– In the result section that refers to Figure 6, Figure 5 is cited a few times. This is probably an error and Figure 6 should be cited (it would be helpful to add page and/or line numbers to the manuscript file such that it would be easy to refer to specific points in the text).

We have corrected the text to point to the correct figure.

Reviewer #3 (Recommendations for the authors):

1) Abstract – 2nd page, line 1. It is questionable to refer to the prevalence with which DA varicosity form spinule-like structures as "frequent" based on quantified value of 15%.

We agree this is confusing and have changed the text to more accurately represent the data:

“DA axon varicosities rarely make specific synapses (<2%, 6/410), but instead are more likely to form spinule-like structures (15%, 61/410) with neighboring neurons.”

2) Figure 2. The distribution of the number of vesicles of each type – small or large – associated with each category should be shown (except for varicosities with no visible vesicle). This will make clearer the degree of variations.

We thank the reviewer for this suggestion. We calculated the distribution of number of vesicles for each type and for each type of vesicle, in Author response table 1. We will add this data to the Results section of the manuscript (p.7).

Author response table 1
Varicosity typeAverage noSEM
small30.895833333.2
large9.2222222220.8
large/Small:Total35.078947375.5
large/small:large6.9210526320.9
large/small:large28.157894744.8

3) Figure 3A. It seems that the inter-varicosity distance should be considered also, as this could potentially affect the accumulation of vesicles. What was the average distance between varicosities and how variable were the distances? Was there any dependency on the distance between the adjacent varicosities and the type of vesicles contained within?

We thank the reviewer for suggesting these analyses. We found that the mean distance between adjacent varicosities (n=170 varicosities over 29 axons) was ~5.3 μm with a standard deviation of 4.1 um. The histogram of distances between adjacent varicosities was well fit by a lognormal distribution with mu = 8.37204 [8.27752, 8.46656] σ = 0.624272 [0.56422, 0.698742], with confidence intervals indicated in brackets. We did not see any obvious sign that either extremely short or long distances between adjacent varicosities correlated with the types of varicosities. We have now added these results to the main text (p.8), and reproduced below, and added the resulting histogram and lognormal fit to Figure 3- Figure Supp 2 (p.56-57).

“We next asked whether the inter-varicosity distance was correlated with different varicosity types as a potential clue for varicosity types being organized along an axon depending on their vesicle contents. We found the distances between pairs of varicosities (n = 170 varicosities across 29 DA axons) fit a log normal distribution (Figure 3 —figure supplement 2A) without any obvious signs of extremely long or short inter-varicosity distances clustering to a particular varicosity type.”

4) Figure 3. It may be premature to conclude that the DA axon can be classified according to the type of varicosity it tends to possess based on the current analysis. Could the authors exclude the possibility that nearby cells might influence the varicosity type within a certain contiguous domain?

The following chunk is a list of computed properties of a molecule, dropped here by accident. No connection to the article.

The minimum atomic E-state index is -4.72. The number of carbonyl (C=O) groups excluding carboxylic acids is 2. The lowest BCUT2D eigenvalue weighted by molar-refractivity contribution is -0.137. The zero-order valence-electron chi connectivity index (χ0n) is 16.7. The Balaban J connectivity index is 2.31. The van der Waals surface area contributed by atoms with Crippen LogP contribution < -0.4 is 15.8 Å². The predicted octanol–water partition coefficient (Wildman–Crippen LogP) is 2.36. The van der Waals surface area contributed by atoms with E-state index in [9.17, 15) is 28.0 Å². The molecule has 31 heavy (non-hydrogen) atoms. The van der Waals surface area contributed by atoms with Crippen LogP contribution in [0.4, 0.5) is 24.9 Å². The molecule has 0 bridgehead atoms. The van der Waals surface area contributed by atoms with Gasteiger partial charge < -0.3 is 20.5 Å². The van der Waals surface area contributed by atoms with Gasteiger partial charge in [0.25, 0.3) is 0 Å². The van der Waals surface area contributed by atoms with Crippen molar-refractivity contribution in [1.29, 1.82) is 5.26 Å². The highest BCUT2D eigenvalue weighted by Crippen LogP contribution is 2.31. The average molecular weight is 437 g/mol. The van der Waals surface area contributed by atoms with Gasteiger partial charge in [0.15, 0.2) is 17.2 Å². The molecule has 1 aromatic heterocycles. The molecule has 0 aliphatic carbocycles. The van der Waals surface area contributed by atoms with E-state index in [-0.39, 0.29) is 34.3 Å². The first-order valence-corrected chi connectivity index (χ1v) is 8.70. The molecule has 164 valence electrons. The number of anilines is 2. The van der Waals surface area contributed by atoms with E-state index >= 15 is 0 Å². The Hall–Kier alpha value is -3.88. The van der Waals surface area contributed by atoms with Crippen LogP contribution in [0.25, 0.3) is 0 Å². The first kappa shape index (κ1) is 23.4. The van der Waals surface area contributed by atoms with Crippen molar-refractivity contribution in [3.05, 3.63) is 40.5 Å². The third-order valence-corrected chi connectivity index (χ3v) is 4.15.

We believe this is an important point and we cannot currently eliminate the possibility that varicosity type is correlated to nearby cells or processes. We believe such proximity analyses is best done in the context of knowing which cells/processes express dopamine receptors, e.g. future studies that combine molecular labeling with large volume EM. This additional labeling of processes that contain DA receptors will be critical in defining the spatial extent, e.g. ‘nearby’, over which such analyses should be performed. We now add this interesting point to the discussion:

“Finally, an intriguing possibility is that nearby cells might influence the varicosity type found on individual DA axons. Such proximity analyses are likely best done in the context of knowing which cells/processes express dopamine receptors (e.g., future studies that combine molecular labeling with large volume EM (Fulton and Briggman, 2021; Micheva and Smith, 2007)). This additional labeling of processes that contain DA receptors will be critical in defining the spatial extent (e.g., ‘nearby’) over which such analyses should be performed.”

5) With respect to expected morphological changes with cocaine exposure, could the authors introduce the specifics of the changes reported previously (cf. Beeler et al., 2009; Li et al., 2004; Singer et al., 2009)?

We have included these references, p. 10.

6) Figure 6. In panel A, the total length of representative axons shown for control vs. cocaine is drastically different, which is a source of concern.

We apologize for this confusion in 6A and agree this can be misleading. We now show control axons in 6A that are similar in length to cocaine exposure, p. 68.

Also panel C suggests much shorter axon lengths are represented in the control sample.

We thank the reviewer for this suggestion We returned to our datasets to trace more axons in control mice. We have added the additional data to panel C (p.68, and see Author response image 1) .

Author response image 1
Original plot (left) and updated with more data collected (right).